The Social Justice League Stream endeavors to make visible and to become vocal about those things that matter and too often go undiscussed. We examine the distribution of resources, power and privilege, and work to strengthen our vision and voices so that we can build capacity to challenge the inequities we encounter. Our explorations take us into the city — on field trips to talks, plays, films, exhibits, rallies, and organizations. And our community becomes a real anchorage point at home in the ResCollege, as we gather for leadership suppers and service commitments, documentary nights and hot choc talks. Exactly what we explore is up to you, but it’s sure to take on questions of race, gender, sexual orientation, ability, spirituality, socioeconomic class, ethnicity, national origin, and their intersections. The Social Justice League is for people who value engaged, inspired conversation and want to be a part of purposeful action.
Have lunch at an on-campus eatery. Chat with friends and make plans to attend an upcoming arts or cultural event. One of the benefits of attending college in an urban setting like New York is that there are plenty of opportunities to see world-renowned speakers or take advantage of new experiences both and on- and off-campus.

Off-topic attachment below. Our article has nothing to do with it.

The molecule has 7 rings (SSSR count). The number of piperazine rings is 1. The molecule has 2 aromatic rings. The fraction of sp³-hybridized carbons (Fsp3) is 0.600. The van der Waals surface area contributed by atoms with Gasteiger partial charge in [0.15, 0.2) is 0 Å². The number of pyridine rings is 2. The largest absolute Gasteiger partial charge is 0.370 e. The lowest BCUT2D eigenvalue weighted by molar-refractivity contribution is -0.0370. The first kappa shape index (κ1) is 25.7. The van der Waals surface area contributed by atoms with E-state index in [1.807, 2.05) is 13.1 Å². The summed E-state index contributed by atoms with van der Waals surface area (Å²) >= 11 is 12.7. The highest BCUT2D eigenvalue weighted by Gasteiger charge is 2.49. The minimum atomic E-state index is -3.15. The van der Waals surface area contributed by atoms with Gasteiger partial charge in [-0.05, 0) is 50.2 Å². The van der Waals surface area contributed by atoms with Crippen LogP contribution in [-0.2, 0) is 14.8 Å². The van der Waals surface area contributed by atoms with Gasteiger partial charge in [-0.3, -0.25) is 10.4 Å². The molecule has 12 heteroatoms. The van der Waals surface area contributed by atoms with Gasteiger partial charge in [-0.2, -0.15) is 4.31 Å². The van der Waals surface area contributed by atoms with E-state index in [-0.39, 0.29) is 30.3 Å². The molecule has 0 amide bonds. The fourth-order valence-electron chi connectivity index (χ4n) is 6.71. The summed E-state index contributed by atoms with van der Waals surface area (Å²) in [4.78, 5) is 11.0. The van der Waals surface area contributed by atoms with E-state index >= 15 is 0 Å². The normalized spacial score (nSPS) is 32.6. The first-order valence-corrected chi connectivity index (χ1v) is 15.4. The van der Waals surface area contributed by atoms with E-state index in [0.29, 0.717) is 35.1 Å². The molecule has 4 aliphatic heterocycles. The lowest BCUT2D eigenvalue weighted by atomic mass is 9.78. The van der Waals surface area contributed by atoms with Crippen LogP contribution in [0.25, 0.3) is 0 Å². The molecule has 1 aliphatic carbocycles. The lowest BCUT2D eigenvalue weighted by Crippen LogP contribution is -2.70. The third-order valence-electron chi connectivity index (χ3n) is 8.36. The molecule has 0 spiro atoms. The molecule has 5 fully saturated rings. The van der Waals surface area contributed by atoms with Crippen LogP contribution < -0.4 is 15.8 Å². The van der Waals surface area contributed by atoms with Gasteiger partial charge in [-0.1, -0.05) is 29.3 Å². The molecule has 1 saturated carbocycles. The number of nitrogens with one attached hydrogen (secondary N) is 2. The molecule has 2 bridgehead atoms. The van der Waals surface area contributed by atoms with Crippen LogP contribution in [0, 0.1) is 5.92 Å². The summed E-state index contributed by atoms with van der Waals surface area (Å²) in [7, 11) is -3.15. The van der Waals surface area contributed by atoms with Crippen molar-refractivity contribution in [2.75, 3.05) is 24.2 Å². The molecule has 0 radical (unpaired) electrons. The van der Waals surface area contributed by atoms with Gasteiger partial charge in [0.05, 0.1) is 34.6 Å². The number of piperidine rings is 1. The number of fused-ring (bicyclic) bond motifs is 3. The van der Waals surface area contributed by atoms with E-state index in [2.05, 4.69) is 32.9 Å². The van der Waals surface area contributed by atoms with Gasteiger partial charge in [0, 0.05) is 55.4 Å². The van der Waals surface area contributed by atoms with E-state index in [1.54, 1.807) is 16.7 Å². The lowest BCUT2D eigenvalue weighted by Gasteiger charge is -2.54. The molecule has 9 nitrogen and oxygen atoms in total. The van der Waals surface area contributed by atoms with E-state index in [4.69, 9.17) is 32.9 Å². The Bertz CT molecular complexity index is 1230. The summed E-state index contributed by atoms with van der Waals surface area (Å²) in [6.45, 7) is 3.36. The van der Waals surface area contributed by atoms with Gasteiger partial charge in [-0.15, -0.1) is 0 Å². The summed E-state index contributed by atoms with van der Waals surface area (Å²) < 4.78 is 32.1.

Attend your afternoon class, which could be the “Freshman Seminar Wiseguys, Spies, and Private Eyes: Heroes and Villains in American Culture, Film, and Literature,” where you’ll learn about American archetypes and themes.
Head over to your work-study, off-campus, or volunteer job. NYU CareerNet helps you find positions (both federal and non-federal work-study), off-campus jobs, and internship opportunities.
Meet with extracurricular group at Kimmel Center for University Life. NYU boasts more than 300 active student clubs and organizations, from Cheese Club to the Joss Whedon Appreciation Society, along with many school-specific organizations. NYU also has an active Greek Life and both varsity and club athletic teams.
Have dinner at a local restaurant. New York, and especially the Village, is home to a wide range of cuisines, with many cheaper options and discounts available for college students.
Catch an on-campus event. Events include renowned speakers, art exhibitions, sporting events, performances, concerts, and other cultural experiences. Or head to the famous Elmer Holmes Bobst Library (known as “Bobst”), one of the largest academic libraries in the United States, to get some studying done, do some reading, or spend time with friends.
For More Help With Applying to NYU
To learn more about NYU and find tips for applying, check out How to Write New York University’s 2016-2017 Essays.